Competitive Energy Rising as Training Camp Wears On
The Boston Celtics are now 10 days into training camp and the more time they spend in the gym together, the higher their collective competitive spirit rises.
Josh Richardson and Rob Williams shed some light on the team’s cutthroat practice atmosphere following a particularly chippy session at the Auerbach Center Thursday afternoon, which they both thoroughly enjoyed.
“Just the level of competition, every day, every time we start to scrimmage or every time we do something live, it's like everybody is trying to kill each other,” said Richardson, a first-year Celtic wing and a seven-year NBA vet. “It's real physical, everyone is talking [trash] to each other, and the way I'm cut and the way a lot of these guys are cut, I can tell that's good for us because it keeps you engaged in practice. It's been great.”
Williams backed up Richardson’s claim as he alluded to a verbal altercation between a couple of his teammates toward the end of Thursday’s practice. Though, Williams noted that the quarrel didn’t get too nasty, likening the situation to tough love being spread among family members.
“We’re brothers, man. It’s gonna happen every day,” Williams said. “I just like the competitive energy … Everybody’s out there battling.”
Richardson enjoys having those battles with his teammates as well because he believes that they help to build better character and stronger team culture. He witnessed that first-hand during his early days with the Miami Heat while learning under three-time NBA champion Dwyane Wade.
Playing in such an atmosphere allowed Richardson to appreciate heated practices, as he saw it bring out the toughness in his teammates.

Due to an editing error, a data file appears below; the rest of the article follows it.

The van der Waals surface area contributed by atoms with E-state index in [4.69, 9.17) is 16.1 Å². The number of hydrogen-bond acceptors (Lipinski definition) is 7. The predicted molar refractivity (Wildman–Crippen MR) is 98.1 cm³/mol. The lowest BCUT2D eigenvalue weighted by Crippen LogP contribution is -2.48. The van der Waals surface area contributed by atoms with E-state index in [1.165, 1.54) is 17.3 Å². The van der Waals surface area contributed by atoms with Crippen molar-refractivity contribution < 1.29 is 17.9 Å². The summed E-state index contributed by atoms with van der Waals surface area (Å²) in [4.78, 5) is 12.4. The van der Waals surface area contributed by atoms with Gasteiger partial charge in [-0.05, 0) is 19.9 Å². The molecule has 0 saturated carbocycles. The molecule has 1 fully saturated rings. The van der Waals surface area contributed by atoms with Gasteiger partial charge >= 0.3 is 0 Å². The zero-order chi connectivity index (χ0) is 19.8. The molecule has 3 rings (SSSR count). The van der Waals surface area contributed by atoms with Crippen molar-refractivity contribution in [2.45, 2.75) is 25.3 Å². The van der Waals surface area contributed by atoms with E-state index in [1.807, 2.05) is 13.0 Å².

“I kind of like it when it gets chippy like that,” he said. “I think it’s good for our team. For my whole life, I’ve known the guys that you get in a fight with normally come out on the other end closer. I think it’s good for us and good for our growth.”
Such a mentality is one of the reasons why Celtics President of Basketball Operations Brad Stevens went after tenacious guys like Richardson and Dennis Schroder during the offseason. Knowing how competitive the East is shaping up, Stevens wanted to build a team of fighters, which is exactly what they’ll get in those two.
Adding them into the mix alongside Marcus Smart and Jaylen Brown, should give Boston one of the most relentless backcourts in the league.
“We’re just trying to put together a team that can really be again a team that Boston will appreciate,” Stevens said at Media Day. “A team will play the right way with great teamness and great toughness.”
That's exactly the type of team that has shown up to training camp over the past week and a half. It started off on a competitive note from Day 1 with first-year head coach Ime Udoka fostering fierceness out of his players, and the fire within them is blazing stronger with each passing day as the regular season approaches.